Shropshire farmers welcome increased police presence in rural areas after livestock killed and stolen

By Aimee Jones | Shrewsbury | Farming | Published:

Shropshire farmers who have had livestock killed or stolen have welcomed a police commitment to increase patrols in rural communities.

The National Farmers Union (NFU) and West Mercia Police officers met with members to hear their concerns following a number of cases of livestock theft and in-field butchery over the last 12 months.

Jim Davies, who farms livestock near Shrewsbury: "In the past 12 months we have had two incidents of sheep taken and slaughtered in the field.

"Both incidents were probably about three weeks apart and only half a mile apart geographically. The first time they killed two sheep in the field and then took a few down a little track and did the rest of it down there.

"The next time they scooped the sheep out of the field, took them to a little wood close to the vicinity and did the same there.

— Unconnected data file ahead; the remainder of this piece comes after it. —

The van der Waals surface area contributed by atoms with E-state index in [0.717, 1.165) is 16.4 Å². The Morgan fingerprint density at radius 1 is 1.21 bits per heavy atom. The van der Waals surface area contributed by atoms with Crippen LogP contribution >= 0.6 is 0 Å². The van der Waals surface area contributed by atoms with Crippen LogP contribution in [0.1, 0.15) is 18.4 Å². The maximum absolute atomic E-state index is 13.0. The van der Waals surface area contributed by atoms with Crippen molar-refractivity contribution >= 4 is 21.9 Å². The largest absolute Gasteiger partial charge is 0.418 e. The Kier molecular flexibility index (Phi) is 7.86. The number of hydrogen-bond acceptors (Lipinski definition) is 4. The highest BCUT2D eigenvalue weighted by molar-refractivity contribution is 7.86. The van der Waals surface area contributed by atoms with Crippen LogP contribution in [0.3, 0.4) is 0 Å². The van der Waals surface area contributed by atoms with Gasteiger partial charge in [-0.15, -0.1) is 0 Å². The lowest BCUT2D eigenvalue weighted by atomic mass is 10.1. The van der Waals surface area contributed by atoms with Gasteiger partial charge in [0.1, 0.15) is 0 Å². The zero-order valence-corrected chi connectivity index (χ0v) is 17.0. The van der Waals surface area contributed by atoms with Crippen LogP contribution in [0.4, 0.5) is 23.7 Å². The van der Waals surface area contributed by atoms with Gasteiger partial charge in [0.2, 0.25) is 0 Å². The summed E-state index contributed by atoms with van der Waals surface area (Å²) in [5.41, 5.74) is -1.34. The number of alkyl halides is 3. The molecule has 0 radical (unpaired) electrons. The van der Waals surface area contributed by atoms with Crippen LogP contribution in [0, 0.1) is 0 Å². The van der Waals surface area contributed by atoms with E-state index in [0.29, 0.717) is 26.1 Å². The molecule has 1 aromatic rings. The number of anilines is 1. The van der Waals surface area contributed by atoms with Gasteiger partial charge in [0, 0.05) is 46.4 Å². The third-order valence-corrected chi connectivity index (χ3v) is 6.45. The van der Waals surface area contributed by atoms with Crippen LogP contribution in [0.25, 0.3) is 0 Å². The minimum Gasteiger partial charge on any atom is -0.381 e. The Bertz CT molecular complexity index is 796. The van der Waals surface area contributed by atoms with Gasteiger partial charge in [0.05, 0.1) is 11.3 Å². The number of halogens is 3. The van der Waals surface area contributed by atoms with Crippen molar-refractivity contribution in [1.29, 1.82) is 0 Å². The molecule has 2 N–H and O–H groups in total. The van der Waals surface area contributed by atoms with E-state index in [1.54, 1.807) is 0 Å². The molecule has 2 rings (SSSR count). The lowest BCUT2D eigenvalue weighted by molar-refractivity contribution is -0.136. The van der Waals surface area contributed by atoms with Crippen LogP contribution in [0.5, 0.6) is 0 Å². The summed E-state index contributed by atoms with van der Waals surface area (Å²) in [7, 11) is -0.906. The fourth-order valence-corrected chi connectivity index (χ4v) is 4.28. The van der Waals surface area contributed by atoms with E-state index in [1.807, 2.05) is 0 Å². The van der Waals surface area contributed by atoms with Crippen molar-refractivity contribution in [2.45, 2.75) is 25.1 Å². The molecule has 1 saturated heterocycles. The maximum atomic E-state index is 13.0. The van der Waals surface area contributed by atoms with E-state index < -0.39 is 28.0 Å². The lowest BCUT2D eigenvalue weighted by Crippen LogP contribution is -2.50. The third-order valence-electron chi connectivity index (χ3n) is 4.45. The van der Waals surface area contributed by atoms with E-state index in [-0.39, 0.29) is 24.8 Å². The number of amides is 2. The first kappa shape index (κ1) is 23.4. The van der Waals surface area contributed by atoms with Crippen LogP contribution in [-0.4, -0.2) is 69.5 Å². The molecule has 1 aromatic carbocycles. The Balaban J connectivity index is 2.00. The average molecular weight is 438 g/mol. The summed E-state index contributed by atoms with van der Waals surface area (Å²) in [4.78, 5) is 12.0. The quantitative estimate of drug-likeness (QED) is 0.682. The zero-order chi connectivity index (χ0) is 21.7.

"I am pleased to see some police engagement on this."

Mr Davies said he had heard of a variety of incidents across the West Midlands, including thieves being disturbed, and said an increased police presence was needed when incidents seemed to be taking place regularly.

Giles Ratcliffe, who farms at Whixall, has seen large numbers of stock go missing.



He said: "Last season we had 120 sheep stolen and the season before we had 330 - mainly March to May when all the sheep have come back home and are ready for market.

"They have assured us they will do more patrols in specific areas at specific times and that’s really encouraging.

"I thought the meeting was good as there was perhaps a bit more of an eagerness to do more in rural areas and acknowledge the issues these areas have been having.

"We appreciate the police have a lot on their plate, but hopefully this is a step in the right direction."


Superintendent Mo Lansdale outlined some of the tactics officers could employ including additional evening patrols in hotspot areas, which she would be put in place.

She added: "Our rural communities are very much our eyes and ears, they know what seems out of the ordinary or not quite right in their local community and play a crucial part in working with us to help make all of our communities even safer.

"I would always encourage people who live in some of our most remotest areas to come forward and report anything suspicious, either to ourselves or anonymously through Crimestoppers."

Aimee Jones

By Aimee Jones

Senior reporter based at the Shropshire Star's Shrewsbury office, covering Shrewsbury, North Shropshire and South Shropshire.


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